Sunday, June 7, 2015
The Sunrise by Victoria Hislop (2014)
Aphroditi and her husband, Savvas, are the proud owners of the most luxurious hotel in the resort town of Famagusta, The Sunrise. All of their time and money is invested in making the hotel profitable and successful, which puts a heavy burden on their marriage. Savvas' right hand man, Markos, is essential to the business, and yet Savvas takes him for granted, just as he does his wife. This leads to the inevitable and somewhat predictable affair between the two.
What is not predictable, however, but historically accurate, is the unstable political situation that leads to an armed conflict and the flight of 40,000 people out of the city. I always knew that Cyprus was divided into two parts, Greek and Turkish, but never really knew the details; this book was an opportunity to discover the sad history behind this recent conflict.
What is unique about the book is that the story stays behind in Famagusta after most everyone has fled, following two families, one Greek and one Turkish, who initially hide and stay behind in their homes, and then move into The Sunrise, keeping out of sight of the occupying Turkish soldiers and somehow managing to survive for a time. They also have to manage their initial distrust of each other, coming from opposite sides of the cultural divide. They soon find they have much more in common than they they thought. Their experiences are fascinating and frightening, the characters are given more depth than in the beginning of the book, and this is by far the best part of the novel.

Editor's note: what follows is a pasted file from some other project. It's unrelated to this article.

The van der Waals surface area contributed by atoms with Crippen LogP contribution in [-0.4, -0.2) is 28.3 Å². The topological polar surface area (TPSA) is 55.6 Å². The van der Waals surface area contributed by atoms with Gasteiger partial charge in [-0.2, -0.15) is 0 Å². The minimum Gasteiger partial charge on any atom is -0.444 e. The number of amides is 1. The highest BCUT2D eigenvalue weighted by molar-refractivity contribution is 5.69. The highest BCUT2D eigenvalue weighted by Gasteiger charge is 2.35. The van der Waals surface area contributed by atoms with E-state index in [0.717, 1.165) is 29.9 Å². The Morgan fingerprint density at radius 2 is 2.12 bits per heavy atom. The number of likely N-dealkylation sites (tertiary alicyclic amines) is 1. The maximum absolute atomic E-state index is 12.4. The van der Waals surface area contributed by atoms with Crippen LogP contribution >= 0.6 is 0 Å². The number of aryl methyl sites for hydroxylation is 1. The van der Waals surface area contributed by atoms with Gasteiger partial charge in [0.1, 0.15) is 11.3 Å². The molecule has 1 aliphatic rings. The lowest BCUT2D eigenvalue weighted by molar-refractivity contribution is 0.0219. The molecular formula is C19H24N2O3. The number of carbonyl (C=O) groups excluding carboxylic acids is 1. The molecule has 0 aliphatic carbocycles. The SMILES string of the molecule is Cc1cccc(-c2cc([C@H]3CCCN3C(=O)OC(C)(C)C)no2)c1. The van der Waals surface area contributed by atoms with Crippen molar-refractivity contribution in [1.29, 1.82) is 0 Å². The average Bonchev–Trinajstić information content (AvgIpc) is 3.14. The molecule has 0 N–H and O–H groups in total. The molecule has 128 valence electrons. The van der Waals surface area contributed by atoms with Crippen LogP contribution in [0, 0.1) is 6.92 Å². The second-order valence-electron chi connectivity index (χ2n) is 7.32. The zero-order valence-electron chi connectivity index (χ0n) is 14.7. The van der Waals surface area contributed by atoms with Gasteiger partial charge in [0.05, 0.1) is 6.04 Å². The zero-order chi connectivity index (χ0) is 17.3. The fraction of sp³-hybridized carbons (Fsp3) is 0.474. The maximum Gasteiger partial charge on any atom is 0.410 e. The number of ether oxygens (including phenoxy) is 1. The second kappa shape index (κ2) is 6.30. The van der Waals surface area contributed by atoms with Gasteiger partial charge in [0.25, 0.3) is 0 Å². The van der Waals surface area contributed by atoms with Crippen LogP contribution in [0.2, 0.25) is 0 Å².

Eventually the situation becomes too precarious for the families and they have to find a way to get out. The novel follows the cast of characters through 2014, which is a nice treat, as I often finish a book wishing I knew what happened to the characters during the rest of their lives. Getting through the more predictable beginning of the book was worth it for the second half, but I don't think I would have chosen to read this if it hadn't been for book club. Nevertheless I am glad I did.